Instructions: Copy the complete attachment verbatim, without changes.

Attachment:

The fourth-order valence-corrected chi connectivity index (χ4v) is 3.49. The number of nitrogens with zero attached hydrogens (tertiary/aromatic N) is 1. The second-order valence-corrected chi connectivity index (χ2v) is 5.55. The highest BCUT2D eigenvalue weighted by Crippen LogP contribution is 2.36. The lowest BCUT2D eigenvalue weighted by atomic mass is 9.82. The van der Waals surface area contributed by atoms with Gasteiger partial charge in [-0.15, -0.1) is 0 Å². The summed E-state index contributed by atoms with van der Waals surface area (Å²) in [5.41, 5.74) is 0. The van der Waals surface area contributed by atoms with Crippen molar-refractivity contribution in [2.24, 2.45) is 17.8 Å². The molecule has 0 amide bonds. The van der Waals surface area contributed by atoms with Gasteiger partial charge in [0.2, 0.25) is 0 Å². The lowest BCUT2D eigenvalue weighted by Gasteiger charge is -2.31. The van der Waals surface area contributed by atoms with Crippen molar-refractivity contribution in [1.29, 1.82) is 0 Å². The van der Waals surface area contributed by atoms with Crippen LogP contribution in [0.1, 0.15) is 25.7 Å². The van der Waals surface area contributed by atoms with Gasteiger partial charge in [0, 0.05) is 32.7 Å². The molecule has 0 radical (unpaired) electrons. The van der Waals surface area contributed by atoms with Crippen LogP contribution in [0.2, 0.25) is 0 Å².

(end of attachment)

The fourth-order valence-corrected chi connectivity index (χ4v) is 3.49. The number of nitrogens with zero attached hydrogens (tertiary/aromatic N) is 1. The second-order valence-corrected chi connectivity index (χ2v) is 5.55. The highest BCUT2D eigenvalue weighted by Crippen LogP contribution is 2.36. The lowest BCUT2D eigenvalue weighted by atomic mass is 9.82. The van der Waals surface area contributed by atoms with Gasteiger partial charge in [-0.15, -0.1) is 0 Å². The summed E-state index contributed by atoms with van der Waals surface area (Å²) in [5.41, 5.74) is 0. The van der Waals surface area contributed by atoms with Crippen molar-refractivity contribution in [2.24, 2.45) is 17.8 Å². The molecule has 0 amide bonds. The van der Waals surface area contributed by atoms with Gasteiger partial charge in [0.2, 0.25) is 0 Å². The lowest BCUT2D eigenvalue weighted by Gasteiger charge is -2.31. The van der Waals surface area contributed by atoms with Crippen molar-refractivity contribution in [1.29, 1.82) is 0 Å². The van der Waals surface area contributed by atoms with Crippen LogP contribution in [0.1, 0.15) is 25.7 Å². The van der Waals surface area contributed by atoms with Gasteiger partial charge in [0, 0.05) is 32.7 Å². The molecule has 0 radical (unpaired) electrons. The van der Waals surface area contributed by atoms with Crippen LogP contribution in [0.2, 0.25) is 0 Å².